Background: Rates of posttraumatic stress disorder (PTSD) are high among women seeking treatment for substance use disorders (SUDs). Minority women, in particular, experience high rates of trauma and may be less likely to disclose trauma history. This article identifies items from pre-existing screening measures that can be used across settings to sensitively but noninvasively identify women with likely PTSD. Method: For a sample of 104 African American women in residential SUD treatment who provided informed consent as a part of a larger randomized clinical trial, the prevalence of trauma and PTSD, as well as the relationships between trauma, health, depression, and distress, was examined. Measures included Posttraumatic Stress Diagnostic Scale (PDS), Center for Epidemiologic Studies-Depression Scale (CES-D), Pennebaker Inventory of Limbic Languidness (PILL), and Brief Symptom Inventory (BSI). Additional analyses were undertaken to determine if a subset of noninvasive items could serve to identify the presence of a probable PTSD diagnosis. Results: Most women (94.2%) reported at least one lifetime trauma, with over half (51.0%) meeting DSM-IV criteria for PTSD. Women with greater trauma symptom severity reported more health problems and higher levels of depression and distress. Five BSI items and one CES-D item were significantly associated with a probable PTSD diagnosis with a sensitivity of 88.7%, a specificity of 66.7%, a positive predictive value of 73.4%, a negative predictive value of 85.0%, and an accuracy of 77.9%. Conclusion: Findings affirm that African American women with SUDs present for residential treatment with comorbid psychiatric and emotional conditions that warrant assessment and treatment. Results highlight potential benefits of brief screening with routine measures and coordinated access to ancillary psychiatric and medical services, in conjunction with substance treatment, such as in residential or primary care.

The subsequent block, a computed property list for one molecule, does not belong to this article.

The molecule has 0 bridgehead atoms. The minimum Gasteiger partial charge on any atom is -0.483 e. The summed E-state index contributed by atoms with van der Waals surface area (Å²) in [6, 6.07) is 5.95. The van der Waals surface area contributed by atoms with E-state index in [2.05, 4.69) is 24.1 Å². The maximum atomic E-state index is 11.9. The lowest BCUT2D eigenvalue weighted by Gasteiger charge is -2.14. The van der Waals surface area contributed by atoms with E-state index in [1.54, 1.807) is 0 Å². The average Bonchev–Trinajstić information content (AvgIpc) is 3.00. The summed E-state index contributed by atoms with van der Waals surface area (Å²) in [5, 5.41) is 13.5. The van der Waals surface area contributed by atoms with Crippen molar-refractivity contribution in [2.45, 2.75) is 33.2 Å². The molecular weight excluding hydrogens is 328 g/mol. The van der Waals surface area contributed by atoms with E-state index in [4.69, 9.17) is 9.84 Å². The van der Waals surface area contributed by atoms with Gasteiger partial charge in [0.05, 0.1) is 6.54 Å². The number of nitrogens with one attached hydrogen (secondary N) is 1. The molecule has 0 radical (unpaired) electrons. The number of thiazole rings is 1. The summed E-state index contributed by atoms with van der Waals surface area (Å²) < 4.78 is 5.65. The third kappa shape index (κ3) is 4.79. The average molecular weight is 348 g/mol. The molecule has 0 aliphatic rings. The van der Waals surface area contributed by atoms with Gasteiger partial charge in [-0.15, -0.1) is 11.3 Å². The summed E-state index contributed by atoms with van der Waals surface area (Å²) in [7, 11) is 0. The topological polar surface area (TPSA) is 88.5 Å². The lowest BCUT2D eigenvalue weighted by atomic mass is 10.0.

ASJC Scopus subject areas